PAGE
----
In Clearbrook Treatment Centers Massachusetts, Mental Health

As National Workaholics Day, which will be observed on July 5th, draws near, we get ready to consider our work habits and how they affect our mental health. While working a lot and productivity are commendable qualities, it is important to understand the potential risks of an unwavering dedication to one’s job. Without striking a healthy work-life balance, these workers risk experiencing burnout, amongst other challenges. Learn more about this concept and how to address it with Clearbrook Treatment Centers Massachusetts.

The Meaning of Workaholism

Workaholism is a term used to describe an addiction-like compulsion to work excessively, which is motivated by a never-ending drive to achieve, complete, or exceed the high goals that one has set for oneself. Workaholics frequently struggle to put work aside, putting work obligations ahead of personal relationships, leisure time, and even their own health.

Contrary to many people, workaholism is more than being diligent or having a solid work ethic. It entails an imbalanced and unhealthy relationship with work, wherein one’s self-worth is intertwined with one’s performance at work and accomplishments in the workplace. Success becomes all-consuming, frequently at the expense of one’s physical and emotional well-being.

Symptoms of workaholism include:

  • Obsessive work-related thinking: Constantly thinking about work, even when not at work or engaging in leisure activities.
  • Excessive working hours: Consistently putting in more time than is necessary or expected.
  • Neglecting personal relationships: Scheduling business obligations ahead of social obligations and failing to spend adequate time with family and friends.
  • Physical and mental exhaustion: This includes persistent fatigue, sleep difficulties, and a rise in stress or worry due to a relentless work schedule.
  • Neglecting self-care: Ignoring activities that promote personal wellness, such as exercise, a good diet, rest, and hobbies, can quickly escalate into a case of burnout.

The Link Between Workaholism and Mental Health

Although commitment and perseverance are desirable qualities, when they are excessive, they can be harmful to one’s mental health. Workaholism often results in chronic stress, which can aid in the emergence of several mental health conditions, including anxiety and depression.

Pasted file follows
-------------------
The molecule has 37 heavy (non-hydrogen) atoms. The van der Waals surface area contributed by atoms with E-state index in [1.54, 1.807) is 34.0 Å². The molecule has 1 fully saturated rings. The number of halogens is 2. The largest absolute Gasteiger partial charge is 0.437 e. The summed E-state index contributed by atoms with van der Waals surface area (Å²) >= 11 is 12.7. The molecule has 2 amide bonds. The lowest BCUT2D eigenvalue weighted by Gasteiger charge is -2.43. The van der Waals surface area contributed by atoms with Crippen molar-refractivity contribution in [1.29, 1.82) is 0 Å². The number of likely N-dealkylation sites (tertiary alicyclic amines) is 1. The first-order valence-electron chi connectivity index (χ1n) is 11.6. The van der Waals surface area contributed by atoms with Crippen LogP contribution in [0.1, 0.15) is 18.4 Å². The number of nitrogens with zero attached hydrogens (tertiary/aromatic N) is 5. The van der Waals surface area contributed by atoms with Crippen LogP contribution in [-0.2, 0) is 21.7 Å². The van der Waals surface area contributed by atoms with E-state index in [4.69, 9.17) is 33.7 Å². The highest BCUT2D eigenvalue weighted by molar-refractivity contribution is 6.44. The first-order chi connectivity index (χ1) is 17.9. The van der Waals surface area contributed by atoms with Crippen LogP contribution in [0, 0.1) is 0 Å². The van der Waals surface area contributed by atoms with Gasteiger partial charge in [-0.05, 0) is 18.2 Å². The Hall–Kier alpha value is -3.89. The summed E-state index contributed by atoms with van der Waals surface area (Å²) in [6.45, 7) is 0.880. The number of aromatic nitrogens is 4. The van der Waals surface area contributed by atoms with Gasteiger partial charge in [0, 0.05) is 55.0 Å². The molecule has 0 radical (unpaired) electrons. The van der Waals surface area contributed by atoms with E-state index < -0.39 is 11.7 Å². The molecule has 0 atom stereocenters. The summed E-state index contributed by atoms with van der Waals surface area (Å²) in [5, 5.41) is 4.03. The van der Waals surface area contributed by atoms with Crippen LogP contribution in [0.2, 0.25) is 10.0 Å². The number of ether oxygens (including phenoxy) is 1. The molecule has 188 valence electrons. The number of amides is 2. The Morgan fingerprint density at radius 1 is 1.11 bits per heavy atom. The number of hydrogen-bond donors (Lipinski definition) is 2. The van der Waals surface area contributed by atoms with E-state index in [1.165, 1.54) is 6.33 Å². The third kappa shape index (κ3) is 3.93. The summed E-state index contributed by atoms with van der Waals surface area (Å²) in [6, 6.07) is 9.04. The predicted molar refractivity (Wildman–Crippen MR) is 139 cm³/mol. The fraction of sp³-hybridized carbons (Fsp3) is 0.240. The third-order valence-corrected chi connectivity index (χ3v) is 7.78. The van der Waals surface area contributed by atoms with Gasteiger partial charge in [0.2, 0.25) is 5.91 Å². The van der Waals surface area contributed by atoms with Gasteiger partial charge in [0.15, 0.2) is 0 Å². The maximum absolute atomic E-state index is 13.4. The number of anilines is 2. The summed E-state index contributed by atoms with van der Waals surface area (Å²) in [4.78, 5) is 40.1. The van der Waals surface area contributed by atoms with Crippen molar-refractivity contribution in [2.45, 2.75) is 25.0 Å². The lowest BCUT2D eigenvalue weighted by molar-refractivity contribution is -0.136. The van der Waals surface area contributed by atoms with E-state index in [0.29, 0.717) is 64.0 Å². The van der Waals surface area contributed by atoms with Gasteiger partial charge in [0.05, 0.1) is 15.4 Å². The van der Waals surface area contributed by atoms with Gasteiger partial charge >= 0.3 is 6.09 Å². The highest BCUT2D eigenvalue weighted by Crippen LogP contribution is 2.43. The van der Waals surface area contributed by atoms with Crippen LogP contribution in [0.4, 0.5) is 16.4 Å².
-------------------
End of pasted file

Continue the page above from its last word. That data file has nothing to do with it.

The inability to unplug from work and excessive working hours, along with the constant pursuit of professional objectives, create a vicious cycle that is bad for mental health. Due to the continual pressure to perform flawlessly and fulfill excessive standards, workaholics may suffer elevated levels of anxiety. Further aggravating mental health issues is the disregard for self-care and interpersonal interactions, which deprives people of significant sources of emotional fulfillment and support.

Numerous factors, such as an elevated risk of burnout, a decline in general life satisfaction, and strained relationships with loved ones, can take a toll on mental health. Recognizing the connection between workaholism and mental health is essential, and self-care, setting limits, and getting help when you need it should all be given top priority. People can safeguard their mental health and develop a more enduring and meaningful work style by encouraging a healthier work-life balance, while companies can implement mental health days to help workers do so.

Mental Health Care at Our Massachusetts Rehab

For those in need of greater assistance in managing symptoms of burnout or other mental illnesses, our Northeast addictions treatment center offers residential mental health care that can help you regain control. We offer a variety of therapy programs that give participants the opportunity to examine the mentalities that are hurting them and produce healthier alternatives to apply moving forward.

To learn more about both our mental health programs and options for Massachusetts substance abuse treatment, call the professionals of Clearbrook at 570-536-9621 today.

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